Site hosting stolen credentials taken down
23 January 2020
A website which provided access to more than 12 billion personal credentials to cyber criminals for as little as $2 per day has been taken down following an investigation led by the National Crime Agency (NCA), in collaboration with international law enforcement partners.
Two individuals were identified during the course of the operation who officers believe have made total profits in excess of £200,000 from the site; one based in Northern Ireland and one in The Netherlands.
NCA investigators passed this information to the Police Service of Northern Ireland (PSNI) and the East Netherland Cyber Crime Unit (Politie), who launched their own operations. The suspects, both 22-year-old men, were arrested on Wednesday 15 January in Fintona and Arnhem respectively.
Parallel investigations into weleakinfo.com were also being run by the German BKA and the FBI, who seized the domain and effected the takedown of the site at 11.30pm on the same day.
Online payments tracing back to IP address believed to have been used by the two men point them being heavily involved in the running of the site. NCA officers found evidence of payments being made from these accounts to infrastructure companies in Germany and New Zealand to host its data.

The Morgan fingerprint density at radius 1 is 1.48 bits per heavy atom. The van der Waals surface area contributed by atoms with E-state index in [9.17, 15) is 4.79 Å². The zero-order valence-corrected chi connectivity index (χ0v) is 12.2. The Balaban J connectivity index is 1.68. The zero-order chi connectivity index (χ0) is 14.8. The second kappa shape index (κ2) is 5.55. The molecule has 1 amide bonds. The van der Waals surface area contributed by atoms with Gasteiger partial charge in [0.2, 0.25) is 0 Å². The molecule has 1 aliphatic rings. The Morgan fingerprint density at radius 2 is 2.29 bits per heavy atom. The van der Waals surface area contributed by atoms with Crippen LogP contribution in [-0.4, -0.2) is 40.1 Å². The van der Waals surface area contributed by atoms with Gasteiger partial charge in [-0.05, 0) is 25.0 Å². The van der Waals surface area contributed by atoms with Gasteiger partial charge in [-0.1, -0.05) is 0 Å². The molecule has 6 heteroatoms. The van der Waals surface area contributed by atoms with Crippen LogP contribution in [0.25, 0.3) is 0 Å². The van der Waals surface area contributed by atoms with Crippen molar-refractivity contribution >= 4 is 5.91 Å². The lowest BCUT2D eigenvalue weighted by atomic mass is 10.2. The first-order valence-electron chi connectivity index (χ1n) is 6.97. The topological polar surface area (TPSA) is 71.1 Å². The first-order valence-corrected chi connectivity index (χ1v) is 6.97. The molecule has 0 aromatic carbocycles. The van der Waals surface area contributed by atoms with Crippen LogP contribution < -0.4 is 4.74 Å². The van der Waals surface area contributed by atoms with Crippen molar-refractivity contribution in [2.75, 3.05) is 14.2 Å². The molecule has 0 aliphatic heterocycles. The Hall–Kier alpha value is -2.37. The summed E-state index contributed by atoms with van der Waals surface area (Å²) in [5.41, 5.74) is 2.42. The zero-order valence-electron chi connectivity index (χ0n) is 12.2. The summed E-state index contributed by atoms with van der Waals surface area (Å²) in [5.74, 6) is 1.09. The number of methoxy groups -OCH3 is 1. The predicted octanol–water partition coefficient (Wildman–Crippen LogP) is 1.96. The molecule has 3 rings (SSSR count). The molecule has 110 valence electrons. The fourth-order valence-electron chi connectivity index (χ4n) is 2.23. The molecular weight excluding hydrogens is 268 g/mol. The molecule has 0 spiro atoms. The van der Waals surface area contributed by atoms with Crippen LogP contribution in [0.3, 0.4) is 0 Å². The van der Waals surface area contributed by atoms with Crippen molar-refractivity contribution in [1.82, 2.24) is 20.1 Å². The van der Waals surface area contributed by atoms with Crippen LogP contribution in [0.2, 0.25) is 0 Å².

Law enforcement activity in the UK last year established links between the purchase of cyber crime tools, such as remote access Trojans (RATs) and cryptors, and weleakinfo.com.
In November 2019, NCA and North West Regional Organised Crime Unit officers executed 21 warrants across the UK as part of an international operation targeting those who had purchased the IM RAT. Several of the suspects identified had also paid for access to weleakinfo.com.
Andrew Shorrock, senior investigating officer at the NCA, said: “We know that weleakinfo.com formed an extremely valuable part of a cyber criminals toolkit. However, this significant criminal website has now been shut down as a result of an international investigation involving law enforcement agencies from five countries.
“Cyber crime is a threat that crosses borders and so close international collaboration is crucial to tackling it. These arrests have resulted in the seizure of the site’s data which included 12 billion personal credentials and so work is continuing by law enforcement to mitigate these and notify the sites that were breached.
“The data behind the site is a collaboration of more than 10,000 data breaches. Criminals rely on the fact that people duplicate passwords on multiple sites and data breaches such as these create the opportunity for fraudsters to exploit that.
“Password hygiene is therefore extremely important. Advice on this, and further guidance on how to mitigate against cyber attacks, can be found on the National Cyber Security Centre’s website.”